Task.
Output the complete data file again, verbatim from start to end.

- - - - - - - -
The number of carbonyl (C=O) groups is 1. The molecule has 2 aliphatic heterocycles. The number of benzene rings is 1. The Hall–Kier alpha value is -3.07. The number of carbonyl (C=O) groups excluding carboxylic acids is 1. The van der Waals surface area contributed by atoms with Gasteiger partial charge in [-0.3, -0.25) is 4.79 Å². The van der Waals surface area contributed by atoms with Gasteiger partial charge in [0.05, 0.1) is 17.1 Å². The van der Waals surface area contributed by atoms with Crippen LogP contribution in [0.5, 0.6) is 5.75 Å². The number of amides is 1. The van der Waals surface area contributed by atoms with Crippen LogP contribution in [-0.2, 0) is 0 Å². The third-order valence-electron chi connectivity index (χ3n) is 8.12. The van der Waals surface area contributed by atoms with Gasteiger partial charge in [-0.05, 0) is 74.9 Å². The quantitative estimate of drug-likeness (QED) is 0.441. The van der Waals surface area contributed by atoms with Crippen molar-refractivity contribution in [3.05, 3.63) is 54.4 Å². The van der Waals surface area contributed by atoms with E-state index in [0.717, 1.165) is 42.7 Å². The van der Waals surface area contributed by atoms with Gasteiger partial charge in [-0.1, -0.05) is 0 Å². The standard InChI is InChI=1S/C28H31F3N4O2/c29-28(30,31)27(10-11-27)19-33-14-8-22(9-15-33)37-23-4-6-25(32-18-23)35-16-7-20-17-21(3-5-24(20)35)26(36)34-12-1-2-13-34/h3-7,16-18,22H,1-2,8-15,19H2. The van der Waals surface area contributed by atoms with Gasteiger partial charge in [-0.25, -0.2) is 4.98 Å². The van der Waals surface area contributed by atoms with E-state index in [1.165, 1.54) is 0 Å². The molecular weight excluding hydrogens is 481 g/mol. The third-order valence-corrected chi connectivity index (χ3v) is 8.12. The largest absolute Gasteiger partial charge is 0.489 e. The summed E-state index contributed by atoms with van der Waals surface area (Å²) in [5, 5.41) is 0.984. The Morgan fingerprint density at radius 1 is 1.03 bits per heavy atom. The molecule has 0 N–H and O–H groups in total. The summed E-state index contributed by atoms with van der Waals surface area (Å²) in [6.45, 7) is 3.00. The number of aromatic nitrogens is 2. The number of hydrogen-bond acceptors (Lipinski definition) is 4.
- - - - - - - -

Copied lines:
The number of carbonyl (C=O) groups is 1. The molecule has 2 aliphatic heterocycles. The number of benzene rings is 1. The Hall–Kier alpha value is -3.07. The number of carbonyl (C=O) groups excluding carboxylic acids is 1. The van der Waals surface area contributed by atoms with Gasteiger partial charge in [-0.3, -0.25) is 4.79 Å². The van der Waals surface area contributed by atoms with Gasteiger partial charge in [0.05, 0.1) is 17.1 Å². The van der Waals surface area contributed by atoms with Crippen LogP contribution in [0.5, 0.6) is 5.75 Å². The number of amides is 1. The van der Waals surface area contributed by atoms with Crippen LogP contribution in [-0.2, 0) is 0 Å². The third-order valence-electron chi connectivity index (χ3n) is 8.12. The van der Waals surface area contributed by atoms with Gasteiger partial charge in [-0.05, 0) is 74.9 Å². The quantitative estimate of drug-likeness (QED) is 0.441. The van der Waals surface area contributed by atoms with Crippen molar-refractivity contribution in [3.05, 3.63) is 54.4 Å². The van der Waals surface area contributed by atoms with E-state index in [0.717, 1.165) is 42.7 Å². The van der Waals surface area contributed by atoms with Gasteiger partial charge in [-0.1, -0.05) is 0 Å². The standard InChI is InChI=1S/C28H31F3N4O2/c29-28(30,31)27(10-11-27)19-33-14-8-22(9-15-33)37-23-4-6-25(32-18-23)35-16-7-20-17-21(3-5-24(20)35)26(36)34-12-1-2-13-34/h3-7,16-18,22H,1-2,8-15,19H2. The van der Waals surface area contributed by atoms with Gasteiger partial charge in [-0.25, -0.2) is 4.98 Å². The van der Waals surface area contributed by atoms with E-state index in [1.165, 1.54) is 0 Å². The molecular weight excluding hydrogens is 481 g/mol. The third-order valence-corrected chi connectivity index (χ3v) is 8.12. The largest absolute Gasteiger partial charge is 0.489 e. The summed E-state index contributed by atoms with van der Waals surface area (Å²) in [5, 5.41) is 0.984. The Morgan fingerprint density at radius 1 is 1.03 bits per heavy atom. The molecule has 0 N–H and O–H groups in total. The summed E-state index contributed by atoms with van der Waals surface area (Å²) in [6.45, 7) is 3.00. The number of aromatic nitrogens is 2. The number of hydrogen-bond acceptors (Lipinski definition) is 4.